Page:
Composite 2 

Composite 2 is a variation of Composite that excludes CogState and NTB items while keeping the same individual item weights. This composite was created to investigate the effect of CogState and NTB items on the Composite.

Balanced Composite

The Balanced Composite is the sum of the aADAS-cog and aADCS-ADL after each is scaled to 50 points resulting in equal weight for cognition and function.

Balanced Composite 2

Balanced Composite 2 is the sum of aADAS-cog 2 and aADCS-ADL after each is scaled to 50 points resulting in equal weight for cognition and function.

Empirical Composite

A PLS model was fit to determine the optimal weighting of cognition (aADAS-cog 2) and function (aADCS-ADL).  The aADAS-cog 2 and aADCS-ADL were included in the PLS model and the derived weights were used to create the Empirical Composite.  The CogState and NTB items were excluded since these items were not available in the historical data used to derive the weighting. This analysis resulted in a 69% weighting of cognition and a 31% weighting of function.

Comparisons of Scales

The additional scales of aADAS-cog 2 and Composite 2 were calculated to determine what effect the CogState and NTB items had on the pre-specified aADAS-cog and Composite. All other post-hoc composites were derived to investigate how different weights on cognition and function affect the performance of a composite score. These post-hoc scales were compared to the pre-specified aADAS-cog, aADCS-ADL, Composite and traditional scales using the same methods and statistics as above applied to the pooled historical datasets as well as the 5 groups from the phase II study.

Results 

Weighted item combination for adapted ADAS-cog

The final PLS model identified six weighted items that efficiently measure decline based on the VIP criterion out of the 13 possible cognitive items after seven iterations, each of which removed one item from the adapted scale and optimally weighting the remaining items.

Based on this final model, it was determined that the best combination included the following ADAS-cog items: Word Recall, Orientation, Word Recognition, Recall Instructions, Spoken Language and Word Finding with weights shown in Table 1.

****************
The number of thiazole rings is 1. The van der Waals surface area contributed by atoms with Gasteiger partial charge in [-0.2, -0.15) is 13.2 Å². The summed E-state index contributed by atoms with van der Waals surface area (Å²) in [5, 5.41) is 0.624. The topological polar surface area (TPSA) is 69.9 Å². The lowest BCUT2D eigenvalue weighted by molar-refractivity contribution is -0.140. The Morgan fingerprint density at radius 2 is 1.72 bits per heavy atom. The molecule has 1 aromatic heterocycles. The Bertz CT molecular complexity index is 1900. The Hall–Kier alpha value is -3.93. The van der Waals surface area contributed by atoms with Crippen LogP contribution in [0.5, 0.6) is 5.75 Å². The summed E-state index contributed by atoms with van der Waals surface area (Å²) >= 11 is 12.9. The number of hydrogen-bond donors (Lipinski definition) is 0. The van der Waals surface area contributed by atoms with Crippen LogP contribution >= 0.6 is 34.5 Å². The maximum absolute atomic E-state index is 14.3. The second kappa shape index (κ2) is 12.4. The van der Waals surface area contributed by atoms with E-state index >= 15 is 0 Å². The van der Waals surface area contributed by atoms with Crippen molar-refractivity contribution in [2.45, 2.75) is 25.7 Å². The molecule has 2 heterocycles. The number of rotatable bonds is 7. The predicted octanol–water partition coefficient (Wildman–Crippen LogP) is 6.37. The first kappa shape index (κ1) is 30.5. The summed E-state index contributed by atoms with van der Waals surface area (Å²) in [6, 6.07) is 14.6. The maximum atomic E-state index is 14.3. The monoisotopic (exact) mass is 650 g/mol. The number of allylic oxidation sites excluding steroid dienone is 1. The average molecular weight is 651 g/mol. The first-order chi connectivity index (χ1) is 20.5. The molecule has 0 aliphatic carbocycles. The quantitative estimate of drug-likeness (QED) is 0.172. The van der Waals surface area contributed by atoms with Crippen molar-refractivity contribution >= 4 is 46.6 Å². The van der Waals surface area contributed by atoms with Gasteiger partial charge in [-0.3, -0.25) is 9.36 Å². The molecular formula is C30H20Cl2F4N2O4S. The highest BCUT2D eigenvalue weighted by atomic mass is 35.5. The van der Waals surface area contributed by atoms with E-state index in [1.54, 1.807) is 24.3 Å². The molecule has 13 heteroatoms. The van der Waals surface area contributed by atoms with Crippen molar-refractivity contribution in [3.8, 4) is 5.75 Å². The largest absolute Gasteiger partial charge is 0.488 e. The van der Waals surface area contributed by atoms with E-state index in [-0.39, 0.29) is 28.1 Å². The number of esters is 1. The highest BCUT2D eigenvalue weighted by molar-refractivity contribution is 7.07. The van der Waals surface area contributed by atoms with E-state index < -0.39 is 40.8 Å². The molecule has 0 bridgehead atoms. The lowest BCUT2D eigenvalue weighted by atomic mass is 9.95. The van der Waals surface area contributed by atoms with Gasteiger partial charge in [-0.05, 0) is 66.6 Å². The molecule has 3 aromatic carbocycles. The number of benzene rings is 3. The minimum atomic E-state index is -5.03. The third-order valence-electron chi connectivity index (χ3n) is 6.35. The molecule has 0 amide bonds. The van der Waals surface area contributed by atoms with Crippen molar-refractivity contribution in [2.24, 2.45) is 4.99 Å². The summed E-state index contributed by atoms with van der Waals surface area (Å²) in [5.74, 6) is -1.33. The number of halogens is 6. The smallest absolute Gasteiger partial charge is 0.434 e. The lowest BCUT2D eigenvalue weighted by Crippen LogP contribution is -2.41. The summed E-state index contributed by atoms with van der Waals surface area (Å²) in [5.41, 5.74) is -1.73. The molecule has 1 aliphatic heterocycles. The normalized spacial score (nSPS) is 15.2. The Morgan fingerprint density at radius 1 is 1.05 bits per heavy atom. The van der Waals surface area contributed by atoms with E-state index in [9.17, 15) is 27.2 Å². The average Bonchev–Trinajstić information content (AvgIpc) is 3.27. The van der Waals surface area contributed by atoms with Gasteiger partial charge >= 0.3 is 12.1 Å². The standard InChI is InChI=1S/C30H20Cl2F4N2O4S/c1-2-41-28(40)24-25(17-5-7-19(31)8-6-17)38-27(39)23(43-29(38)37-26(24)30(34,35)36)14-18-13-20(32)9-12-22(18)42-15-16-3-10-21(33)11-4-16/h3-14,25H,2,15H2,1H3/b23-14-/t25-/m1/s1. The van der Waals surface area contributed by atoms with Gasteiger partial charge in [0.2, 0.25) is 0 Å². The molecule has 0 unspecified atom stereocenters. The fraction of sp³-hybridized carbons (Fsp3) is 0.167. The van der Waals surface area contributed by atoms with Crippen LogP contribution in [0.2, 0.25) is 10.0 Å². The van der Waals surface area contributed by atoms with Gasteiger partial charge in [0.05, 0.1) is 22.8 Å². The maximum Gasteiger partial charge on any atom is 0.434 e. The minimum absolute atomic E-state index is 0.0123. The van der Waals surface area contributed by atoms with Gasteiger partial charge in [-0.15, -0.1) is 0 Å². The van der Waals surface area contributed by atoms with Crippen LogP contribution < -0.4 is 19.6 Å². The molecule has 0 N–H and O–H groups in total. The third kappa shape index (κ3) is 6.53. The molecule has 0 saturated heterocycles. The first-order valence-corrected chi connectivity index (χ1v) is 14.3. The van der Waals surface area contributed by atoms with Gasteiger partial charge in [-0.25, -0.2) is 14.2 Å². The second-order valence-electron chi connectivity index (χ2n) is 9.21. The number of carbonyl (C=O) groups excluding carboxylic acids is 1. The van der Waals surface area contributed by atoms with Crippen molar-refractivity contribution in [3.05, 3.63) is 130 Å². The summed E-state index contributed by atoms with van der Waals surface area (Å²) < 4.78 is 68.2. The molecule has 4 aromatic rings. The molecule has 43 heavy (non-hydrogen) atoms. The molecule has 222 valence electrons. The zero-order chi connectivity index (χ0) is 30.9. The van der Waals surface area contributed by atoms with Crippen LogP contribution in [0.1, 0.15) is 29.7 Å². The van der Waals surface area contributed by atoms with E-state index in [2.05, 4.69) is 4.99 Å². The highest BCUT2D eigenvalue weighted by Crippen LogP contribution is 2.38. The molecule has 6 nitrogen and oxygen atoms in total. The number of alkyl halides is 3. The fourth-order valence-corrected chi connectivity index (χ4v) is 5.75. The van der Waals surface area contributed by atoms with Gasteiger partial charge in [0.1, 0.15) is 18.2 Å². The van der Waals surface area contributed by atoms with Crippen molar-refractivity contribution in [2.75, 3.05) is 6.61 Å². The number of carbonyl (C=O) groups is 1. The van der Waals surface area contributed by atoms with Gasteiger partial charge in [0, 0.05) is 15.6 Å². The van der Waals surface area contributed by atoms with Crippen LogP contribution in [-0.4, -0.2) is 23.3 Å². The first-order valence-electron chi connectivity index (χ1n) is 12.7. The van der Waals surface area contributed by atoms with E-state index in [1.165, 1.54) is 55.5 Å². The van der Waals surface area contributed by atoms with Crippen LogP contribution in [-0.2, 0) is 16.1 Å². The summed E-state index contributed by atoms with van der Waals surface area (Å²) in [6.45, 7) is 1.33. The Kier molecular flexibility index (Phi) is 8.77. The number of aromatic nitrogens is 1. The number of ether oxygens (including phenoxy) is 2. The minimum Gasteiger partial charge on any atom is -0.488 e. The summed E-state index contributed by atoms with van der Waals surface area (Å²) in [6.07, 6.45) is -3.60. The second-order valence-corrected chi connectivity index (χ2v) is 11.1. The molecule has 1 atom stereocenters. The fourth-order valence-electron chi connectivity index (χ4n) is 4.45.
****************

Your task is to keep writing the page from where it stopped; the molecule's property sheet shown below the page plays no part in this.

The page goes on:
CogState items and Verbal Paired Associates Learning Immediate and Delayed Recall (VPAL) from NTB were not available in historic datasets, although they were available in the phase II study. Based on literature references, some of the items were determined to be sensitive to change and therefore likely to improve the sensitivity of the ADAS-cog combination (30, 31). However, since there was no way to determine the weights from historic datasets, the weight for these items was an average of the weights selected for other items, scaled based on the range of the new item.  Weights of each item were then scaled, such that the range of the new adapted scale would be 0 to 100.

The aADAS-cog score is calculated by summing each item in the composite after the item has been multiplied by its associated weight.  The weights for all ADAS-cog items (Table 1) were results from the PLS iterations and the other item weights were derived so as to give average weight to these items:

AdaptedADAS-cog (aADAScog) = 2.02 * Word Recall + 1.65 * Orientation + 1.74 * Word Recognition 0.68 * Recall Instructions + 0.99 * Spoken Language + 1.24 * Word Finding + 6.62 * ONB + 0.19 * VPAL + 0.24 * Category Fluency.

Weighted Item results from PLS for Adapted ADCS-ADL scale 

The final model selected and assigned weights to 15 items from the 23 possible item options: 1) find his/her personal belongings; 2) go shopping; 3) performs hobbies/pastimes; 4) obtain a hot/cold beverage for him/herself; 5) make him/herself a meal or snack; 6)  talk about current events; 7) watch television; 8) keep appointments; 9) get around (or travel) outside of his/her home; 10) he/she left alone; 11) use a household appliance; 12) select his/her clothes for the day/ dressing; 13) read a magazine, newspaper or book; 14) use a telephone; and 15) write things down. The following items were excluded from the composite: 1) eating, 2) walking, 3) toileting, 4) cleaning / clearing dishes 5) garbage/litter 6) bathing 7) grooming and 8) conversation.